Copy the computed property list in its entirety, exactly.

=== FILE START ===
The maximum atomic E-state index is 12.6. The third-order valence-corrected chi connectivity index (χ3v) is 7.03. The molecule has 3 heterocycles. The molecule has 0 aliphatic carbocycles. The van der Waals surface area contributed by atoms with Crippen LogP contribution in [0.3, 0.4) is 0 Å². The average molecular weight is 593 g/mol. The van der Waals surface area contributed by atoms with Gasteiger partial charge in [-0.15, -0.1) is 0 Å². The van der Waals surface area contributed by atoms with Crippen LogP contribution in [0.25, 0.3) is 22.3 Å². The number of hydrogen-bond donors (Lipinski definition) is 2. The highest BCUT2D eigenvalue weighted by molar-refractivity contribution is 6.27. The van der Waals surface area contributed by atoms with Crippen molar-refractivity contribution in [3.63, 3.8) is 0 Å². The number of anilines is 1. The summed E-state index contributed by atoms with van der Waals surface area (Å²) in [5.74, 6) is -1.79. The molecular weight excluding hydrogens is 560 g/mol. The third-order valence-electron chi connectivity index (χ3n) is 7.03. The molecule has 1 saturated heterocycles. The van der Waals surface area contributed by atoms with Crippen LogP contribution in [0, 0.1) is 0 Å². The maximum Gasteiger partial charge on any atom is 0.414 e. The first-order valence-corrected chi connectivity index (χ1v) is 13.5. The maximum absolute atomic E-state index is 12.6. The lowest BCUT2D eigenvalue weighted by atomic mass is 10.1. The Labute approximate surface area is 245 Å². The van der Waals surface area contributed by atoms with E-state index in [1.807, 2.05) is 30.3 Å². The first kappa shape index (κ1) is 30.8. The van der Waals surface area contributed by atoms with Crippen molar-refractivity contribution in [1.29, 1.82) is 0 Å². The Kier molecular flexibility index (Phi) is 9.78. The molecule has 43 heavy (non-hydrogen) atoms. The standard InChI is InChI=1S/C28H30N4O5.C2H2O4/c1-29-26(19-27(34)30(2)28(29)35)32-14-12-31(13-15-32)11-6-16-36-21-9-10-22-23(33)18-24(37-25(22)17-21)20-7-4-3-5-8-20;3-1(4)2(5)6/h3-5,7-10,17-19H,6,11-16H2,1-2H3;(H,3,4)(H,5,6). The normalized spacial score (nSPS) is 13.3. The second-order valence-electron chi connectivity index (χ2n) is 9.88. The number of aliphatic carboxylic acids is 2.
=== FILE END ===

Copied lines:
The maximum atomic E-state index is 12.6. The third-order valence-corrected chi connectivity index (χ3v) is 7.03. The molecule has 3 heterocycles. The molecule has 0 aliphatic carbocycles. The van der Waals surface area contributed by atoms with Crippen LogP contribution in [0.3, 0.4) is 0 Å². The average molecular weight is 593 g/mol. The van der Waals surface area contributed by atoms with Gasteiger partial charge in [-0.15, -0.1) is 0 Å². The van der Waals surface area contributed by atoms with Crippen LogP contribution in [0.25, 0.3) is 22.3 Å². The number of hydrogen-bond donors (Lipinski definition) is 2. The highest BCUT2D eigenvalue weighted by molar-refractivity contribution is 6.27. The van der Waals surface area contributed by atoms with Crippen molar-refractivity contribution in [3.63, 3.8) is 0 Å². The number of anilines is 1. The summed E-state index contributed by atoms with van der Waals surface area (Å²) in [5.74, 6) is -1.79. The molecular weight excluding hydrogens is 560 g/mol. The third-order valence-electron chi connectivity index (χ3n) is 7.03. The molecule has 1 saturated heterocycles. The van der Waals surface area contributed by atoms with Crippen LogP contribution in [0, 0.1) is 0 Å². The maximum Gasteiger partial charge on any atom is 0.414 e. The first-order valence-corrected chi connectivity index (χ1v) is 13.5. The maximum absolute atomic E-state index is 12.6. The lowest BCUT2D eigenvalue weighted by atomic mass is 10.1. The Labute approximate surface area is 245 Å². The van der Waals surface area contributed by atoms with E-state index in [1.807, 2.05) is 30.3 Å². The first kappa shape index (κ1) is 30.8. The van der Waals surface area contributed by atoms with Crippen molar-refractivity contribution in [1.29, 1.82) is 0 Å². The Kier molecular flexibility index (Phi) is 9.78. The molecule has 43 heavy (non-hydrogen) atoms. The standard InChI is InChI=1S/C28H30N4O5.C2H2O4/c1-29-26(19-27(34)30(2)28(29)35)32-14-12-31(13-15-32)11-6-16-36-21-9-10-22-23(33)18-24(37-25(22)17-21)20-7-4-3-5-8-20;3-1(4)2(5)6/h3-5,7-10,17-19H,6,11-16H2,1-2H3;(H,3,4)(H,5,6). The normalized spacial score (nSPS) is 13.3. The second-order valence-electron chi connectivity index (χ2n) is 9.88. The number of aliphatic carboxylic acids is 2.